The PTA meeting was drawing to a close. The decision to buy more books for the library instead of another interactive whiteboard had been unanimous, and the conversation had turned to educational fads.
“Now, of course,” the headteacher was saying, “it’s all learning styles. We’re visual, auditory or kinaesthetic learners – you know, Howard Gardner’s Multiple Intelligences.” His comment caught my attention because I was familiar with Gardner’s managerial competencies, but couldn’t recall them having anything to do with sensory modalities and I didn’t know they’d made their way into primary education. My curiosity piqued, I read Gardner’s book Frames of Mind: The Theory of Multiple Intelligences. It prompted me to delve into his intriguing earlier account of working with brain-damaged patients – The Shattered Mind.
Where does the VAK model come from?
Gardner’s multiple intelligences model was clearly derived from his pretty solid knowledge of brain function, but wherever the idea of visual, auditory and kinaesthetic (VAK) learning styles had come from, it didn’t look like it came from Gardner. A bit of Googling learning styles kept bringing up the names Dunn and Dunn, but I couldn’t find anything on the VAK model’s origins. So I phoned a friend. “It’s based on Neuro-Linguistic Programming”, she said.
This didn’t bode well. Neuro-Linguistic Programming (NLP) is a therapeutic approach devised in the 1970s by Richard Bandler, a psychology graduate, and John Grinder, then an assistant professor of psychology who, like Frank Smith, had worked in George magical-number-seven-plus-or-minus-two Miller’s lab and been influenced by Noam Chomsky’s ideas about linguistics.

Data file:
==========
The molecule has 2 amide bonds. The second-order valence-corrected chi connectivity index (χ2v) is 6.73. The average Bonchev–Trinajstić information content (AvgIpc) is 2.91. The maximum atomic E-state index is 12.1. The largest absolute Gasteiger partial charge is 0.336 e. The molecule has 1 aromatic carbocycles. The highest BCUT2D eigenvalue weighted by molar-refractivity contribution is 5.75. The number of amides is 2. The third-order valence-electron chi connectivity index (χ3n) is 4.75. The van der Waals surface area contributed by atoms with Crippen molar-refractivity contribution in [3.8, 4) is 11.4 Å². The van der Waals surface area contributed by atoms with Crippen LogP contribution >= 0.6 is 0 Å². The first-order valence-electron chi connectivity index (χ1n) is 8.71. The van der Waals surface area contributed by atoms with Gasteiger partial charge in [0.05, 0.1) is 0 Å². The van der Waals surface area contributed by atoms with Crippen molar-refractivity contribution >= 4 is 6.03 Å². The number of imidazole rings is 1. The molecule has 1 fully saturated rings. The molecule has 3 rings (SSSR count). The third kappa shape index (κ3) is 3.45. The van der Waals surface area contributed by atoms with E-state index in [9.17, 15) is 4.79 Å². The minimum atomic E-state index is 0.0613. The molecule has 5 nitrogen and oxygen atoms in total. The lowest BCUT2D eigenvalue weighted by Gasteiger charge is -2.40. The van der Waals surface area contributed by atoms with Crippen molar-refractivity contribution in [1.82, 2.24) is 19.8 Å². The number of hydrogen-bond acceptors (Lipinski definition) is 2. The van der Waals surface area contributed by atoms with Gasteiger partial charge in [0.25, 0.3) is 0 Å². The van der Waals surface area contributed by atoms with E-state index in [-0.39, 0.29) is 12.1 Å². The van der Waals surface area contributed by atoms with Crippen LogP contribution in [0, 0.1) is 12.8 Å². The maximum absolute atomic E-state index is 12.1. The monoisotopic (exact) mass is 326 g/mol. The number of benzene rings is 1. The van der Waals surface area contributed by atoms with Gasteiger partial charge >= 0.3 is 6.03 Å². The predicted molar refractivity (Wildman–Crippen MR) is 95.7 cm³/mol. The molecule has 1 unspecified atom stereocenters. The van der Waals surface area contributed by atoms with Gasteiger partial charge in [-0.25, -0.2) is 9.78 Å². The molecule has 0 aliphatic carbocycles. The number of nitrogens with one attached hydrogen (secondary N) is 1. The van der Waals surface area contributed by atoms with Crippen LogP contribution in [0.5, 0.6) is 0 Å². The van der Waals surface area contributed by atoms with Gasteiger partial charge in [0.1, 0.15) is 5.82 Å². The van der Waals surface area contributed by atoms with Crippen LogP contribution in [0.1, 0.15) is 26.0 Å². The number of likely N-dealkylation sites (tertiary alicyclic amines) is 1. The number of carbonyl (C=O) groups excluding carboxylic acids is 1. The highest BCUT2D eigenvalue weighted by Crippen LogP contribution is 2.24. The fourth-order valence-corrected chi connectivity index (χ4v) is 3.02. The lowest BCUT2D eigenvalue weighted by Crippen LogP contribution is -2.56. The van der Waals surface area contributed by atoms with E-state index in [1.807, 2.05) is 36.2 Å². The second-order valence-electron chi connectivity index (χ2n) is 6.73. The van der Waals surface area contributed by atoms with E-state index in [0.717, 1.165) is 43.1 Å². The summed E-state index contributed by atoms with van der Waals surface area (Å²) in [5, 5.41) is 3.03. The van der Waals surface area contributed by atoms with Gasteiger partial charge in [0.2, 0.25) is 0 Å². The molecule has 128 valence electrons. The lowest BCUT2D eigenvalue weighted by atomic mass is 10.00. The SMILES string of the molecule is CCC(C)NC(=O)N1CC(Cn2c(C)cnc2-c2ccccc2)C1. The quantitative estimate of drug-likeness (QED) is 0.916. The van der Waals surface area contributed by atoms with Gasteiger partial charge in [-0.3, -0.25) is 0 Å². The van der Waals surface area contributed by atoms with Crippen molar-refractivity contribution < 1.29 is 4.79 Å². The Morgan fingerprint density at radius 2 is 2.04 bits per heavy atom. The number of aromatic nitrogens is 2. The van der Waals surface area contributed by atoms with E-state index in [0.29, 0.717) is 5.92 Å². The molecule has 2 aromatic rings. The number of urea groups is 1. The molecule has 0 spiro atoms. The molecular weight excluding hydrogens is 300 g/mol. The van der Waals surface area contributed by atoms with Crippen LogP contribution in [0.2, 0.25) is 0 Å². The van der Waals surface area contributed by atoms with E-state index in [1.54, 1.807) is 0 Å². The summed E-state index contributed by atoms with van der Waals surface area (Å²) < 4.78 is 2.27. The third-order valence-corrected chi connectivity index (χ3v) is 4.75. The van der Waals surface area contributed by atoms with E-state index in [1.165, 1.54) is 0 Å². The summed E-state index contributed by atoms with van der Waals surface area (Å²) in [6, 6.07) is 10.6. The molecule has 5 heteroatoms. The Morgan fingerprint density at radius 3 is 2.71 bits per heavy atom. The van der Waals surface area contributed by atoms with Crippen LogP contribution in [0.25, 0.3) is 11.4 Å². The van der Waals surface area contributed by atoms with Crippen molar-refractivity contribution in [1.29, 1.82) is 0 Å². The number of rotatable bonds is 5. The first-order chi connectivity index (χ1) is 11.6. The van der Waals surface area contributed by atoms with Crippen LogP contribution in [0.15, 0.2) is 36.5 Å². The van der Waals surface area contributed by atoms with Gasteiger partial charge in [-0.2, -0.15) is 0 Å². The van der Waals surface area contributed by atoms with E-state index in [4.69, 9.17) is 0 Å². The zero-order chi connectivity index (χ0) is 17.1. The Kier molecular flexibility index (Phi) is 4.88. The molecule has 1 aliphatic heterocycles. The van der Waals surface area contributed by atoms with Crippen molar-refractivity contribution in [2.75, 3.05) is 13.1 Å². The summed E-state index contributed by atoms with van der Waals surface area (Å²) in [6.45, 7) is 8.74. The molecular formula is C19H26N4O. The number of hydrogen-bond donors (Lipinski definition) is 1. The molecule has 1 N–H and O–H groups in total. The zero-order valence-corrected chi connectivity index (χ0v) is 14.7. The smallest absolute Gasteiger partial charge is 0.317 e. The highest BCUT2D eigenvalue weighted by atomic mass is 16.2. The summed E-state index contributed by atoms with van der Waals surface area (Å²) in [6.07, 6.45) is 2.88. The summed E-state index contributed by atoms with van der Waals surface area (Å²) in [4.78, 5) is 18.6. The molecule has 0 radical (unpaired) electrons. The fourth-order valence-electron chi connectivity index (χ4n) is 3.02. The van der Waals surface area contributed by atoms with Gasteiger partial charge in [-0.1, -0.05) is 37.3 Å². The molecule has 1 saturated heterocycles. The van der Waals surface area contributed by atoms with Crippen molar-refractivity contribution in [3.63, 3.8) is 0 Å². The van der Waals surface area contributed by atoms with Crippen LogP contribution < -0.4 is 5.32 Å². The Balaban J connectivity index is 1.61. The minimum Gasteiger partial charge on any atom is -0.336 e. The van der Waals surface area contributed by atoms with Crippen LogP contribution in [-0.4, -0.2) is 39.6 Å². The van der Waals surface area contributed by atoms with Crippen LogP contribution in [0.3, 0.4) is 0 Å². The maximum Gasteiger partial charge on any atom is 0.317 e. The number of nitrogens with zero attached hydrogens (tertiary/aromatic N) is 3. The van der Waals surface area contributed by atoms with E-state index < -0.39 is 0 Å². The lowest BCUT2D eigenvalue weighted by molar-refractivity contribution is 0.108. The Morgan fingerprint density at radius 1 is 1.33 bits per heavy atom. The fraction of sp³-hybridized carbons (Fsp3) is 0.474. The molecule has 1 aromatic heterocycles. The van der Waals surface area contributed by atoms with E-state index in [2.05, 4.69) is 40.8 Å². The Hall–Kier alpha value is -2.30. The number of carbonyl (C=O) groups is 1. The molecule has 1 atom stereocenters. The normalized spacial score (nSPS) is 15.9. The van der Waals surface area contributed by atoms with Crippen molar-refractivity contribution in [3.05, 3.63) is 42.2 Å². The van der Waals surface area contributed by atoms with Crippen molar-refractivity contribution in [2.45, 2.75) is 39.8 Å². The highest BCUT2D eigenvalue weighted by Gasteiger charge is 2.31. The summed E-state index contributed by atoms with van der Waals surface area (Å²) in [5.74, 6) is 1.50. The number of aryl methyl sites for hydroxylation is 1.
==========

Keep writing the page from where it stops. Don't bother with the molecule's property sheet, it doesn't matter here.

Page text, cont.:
If I’ve understood Bandler and Grinder’s idea correctly, they proposed that insights into people’s internal, subjective sensory representations can be gleaned from their eye movements and the words they use. According to their model, this makes it possible to change those internal representations to reduce anxiety or eliminate phobias. Although there are some valid elements in the theory behind NLP, evaluations of the model have in the main been critical and evidence supporting the effectiveness of NLP as a therapeutic approach has been notable by its absence (see e.g. Witkowski, 2010).
So the VAK Learning Styles model appeared to be an educational intervention derived from a debatable theory and a therapeutic technique that doesn’t work too well.
Evaluating the evidence
Soon after I’d phoned my friend, in 2004 Frank Coffield and colleagues published a systematic and rigorous evaluation of 13 learning styles models used in post-16 learning and found the reliability and validity of many of them wanting. They didn’t evaluate the VAK model as such, but did review the Dunn and Dunn Learning Styles Inventory which is very similar, and it didn’t come out with flying colours. I mentally consigned VAK Learning Styles to my educational fads wastebasket.